Evaluation is the ongoing process of determining if individual and organizational goals are being met (Culp, Deppe, Castillo & Wells, 1998).   It is vital that the volunteer understands the role s/he is to perform and the desired goals that are to be met.  Evaluation includes both formal and informal feedback.  One of the most important components of evaluation is the ability to listen, both to the volunteer’s enthusiastic review of a positive experience, as well as to his/her concerns and issues.

Evaluation is a process, and includes supervisory meetings where progress and areas for improvement are discussed. Volunteers who work directly with clientele may have client feedback included in their evaluation.  Volunteer administrators may use workshop evaluations to evaluate the quality and effectiveness of the content and presentation style.

Evaluation is multi-faceted.  It is an opportunity for Extension to critique the volunteer as well as an opportunity for the volunteer to share concerns and suggestions about the Extension, the program and the volunteer’s role in serving the organization and its clientele.

All volunteers serving in leadership or supervisory roles (those leading clubs, certified volunteers, camp, etc.) should undergo an annual evaluation.  This does not have to be formal or time-consuming.  A good first step would be to send each volunteer a self-evaluation, and ask them to reflect upon and complete the evaluation, and return it within two weeks.  If possible, the agent could meet with each volunteer to discuss and review their self-evaluation.

The most desirable and most developmental form of volunteer evaluation is a 360 degree evaluation.  This involves the volunteer, the supervisor (agent) along with everyone involved in the Extension activity (youth, their parents, other volunteers.)  An example of a 360 degree evaluation for volunteers follows.


Evaluations of Volunteers


Any time an incident occurs between an agent/parent/adult or teen volunteer/child or youth (in any combination) it should be documented in writing through an incident report form. The confrontation may be verbal or physical. Documentation is also necessary when there is a major rule violation, regardless of whether or not there is a one-on-one confrontation. Documentation will protect the Kentucky Cooperative Extension Service, staff, and volunteers should there be a question as to how the situation was handled or if legal action should arise.

Incidents that happen at 4-H camps or at state sponsored events are to be filed with the Department of 4‑H Youth Development Department, or the appropriate state office and Assistant Director.

It is recommended that the staff assistants in the Extension Office be responsible for clipping items from the local newspaper and Extension newsletter, to be added to the respective volunteer file.  Additionally, awards nominations and certification information are all examples of information that should be included in individual volunteer files.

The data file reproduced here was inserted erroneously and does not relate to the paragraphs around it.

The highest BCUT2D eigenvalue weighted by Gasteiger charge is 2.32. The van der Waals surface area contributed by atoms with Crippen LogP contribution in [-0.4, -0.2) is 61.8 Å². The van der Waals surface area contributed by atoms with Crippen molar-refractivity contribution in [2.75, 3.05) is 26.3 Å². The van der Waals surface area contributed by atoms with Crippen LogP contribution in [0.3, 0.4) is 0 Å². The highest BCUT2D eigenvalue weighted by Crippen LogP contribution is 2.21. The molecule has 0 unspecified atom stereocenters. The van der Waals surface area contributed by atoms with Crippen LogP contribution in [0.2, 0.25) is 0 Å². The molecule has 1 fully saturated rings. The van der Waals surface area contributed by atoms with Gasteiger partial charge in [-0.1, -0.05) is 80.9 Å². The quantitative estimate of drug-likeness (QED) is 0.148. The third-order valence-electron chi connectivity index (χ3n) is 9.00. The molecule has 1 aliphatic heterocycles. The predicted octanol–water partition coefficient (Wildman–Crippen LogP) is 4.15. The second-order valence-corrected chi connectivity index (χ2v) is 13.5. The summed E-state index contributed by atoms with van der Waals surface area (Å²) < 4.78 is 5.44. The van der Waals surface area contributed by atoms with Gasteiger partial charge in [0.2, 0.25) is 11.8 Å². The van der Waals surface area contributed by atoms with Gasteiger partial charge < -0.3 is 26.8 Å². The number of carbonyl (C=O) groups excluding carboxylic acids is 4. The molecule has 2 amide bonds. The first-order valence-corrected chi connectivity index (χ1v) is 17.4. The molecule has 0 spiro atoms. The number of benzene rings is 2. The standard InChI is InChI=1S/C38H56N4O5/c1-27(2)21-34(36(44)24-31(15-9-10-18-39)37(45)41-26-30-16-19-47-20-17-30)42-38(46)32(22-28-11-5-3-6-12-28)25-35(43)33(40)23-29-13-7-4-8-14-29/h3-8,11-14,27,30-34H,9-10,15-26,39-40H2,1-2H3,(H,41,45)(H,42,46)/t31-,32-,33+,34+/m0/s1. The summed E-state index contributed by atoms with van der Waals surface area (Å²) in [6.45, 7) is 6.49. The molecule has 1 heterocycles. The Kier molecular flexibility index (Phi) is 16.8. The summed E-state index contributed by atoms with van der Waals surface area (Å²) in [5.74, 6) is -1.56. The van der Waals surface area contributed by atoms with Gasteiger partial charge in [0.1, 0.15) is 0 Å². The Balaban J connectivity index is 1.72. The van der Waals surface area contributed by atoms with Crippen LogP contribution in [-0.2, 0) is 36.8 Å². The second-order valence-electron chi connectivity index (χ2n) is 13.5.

Documenting Behaviors and Actions


Improper Documentation


Proper Documentation

 The volunteer was high and acted weird.

Volunteer could not focus on questions and asked that they be repeated three or four times before providing an illogical response.

Volunteer isn’t committed and just wants an award for 25 years of service.

Volunteer has not turned in club enrollment materials by the county deadline for the last two years.

Volunteer held only two club meetings last year when six were required.

Volunteer did not distribute completion certificates to 4-H members for the last three years.

We heard the volunteer had been investigated by the Cabinet for Families and Children.

The volunteer acknowledged: (1) permitting a 12-year-old member to drive his truck on a public highway while the volunteer shifted gears; (2) participating in inappropriate conversations with 4-H members about sex.

The members are afraid of the volunteer and the volunteer’s threatening attitude.

During the April 10 club meeting, the volunteer yelled at the members to “sit down and shut up.”

The volunteer stated that if members did not help with the service project they would not get their fair passes.

The volunteer is a liar.

After a county committee meeting at which the volunteer was present, the volunteer returned to the club meeting and reported inaccurate information.

Volunteer stated that he/she did turn in the information by the deadline; however, three families stated the information was not collected until after the deadline.


Improper Documentation

Proper Documentation

The volunteer is an uncontrollable dictator.

The volunteer set the meeting schedule without input from 4-H members, parents, other club leaders, or the agent.

The volunteer called a meeting to plan the county horse show.  Upon arrival at the meeting the members and volunteers were informed that the date, facilities, judge, and announcer had all been scheduled; classes had been selected; and show bills were distributed.

The volunteer rescheduled an Extension committee meeting (that the agent canceled) with blatant disregard for authority.

The volunteer rescheduled the meeting without consulting with the Extension professional.

The volunteer uses the club only to promote the volunteer’s kids and to help them earn achievement points.

The leader appointed his/her own children to be club president and secretary even though others wanted to run for office.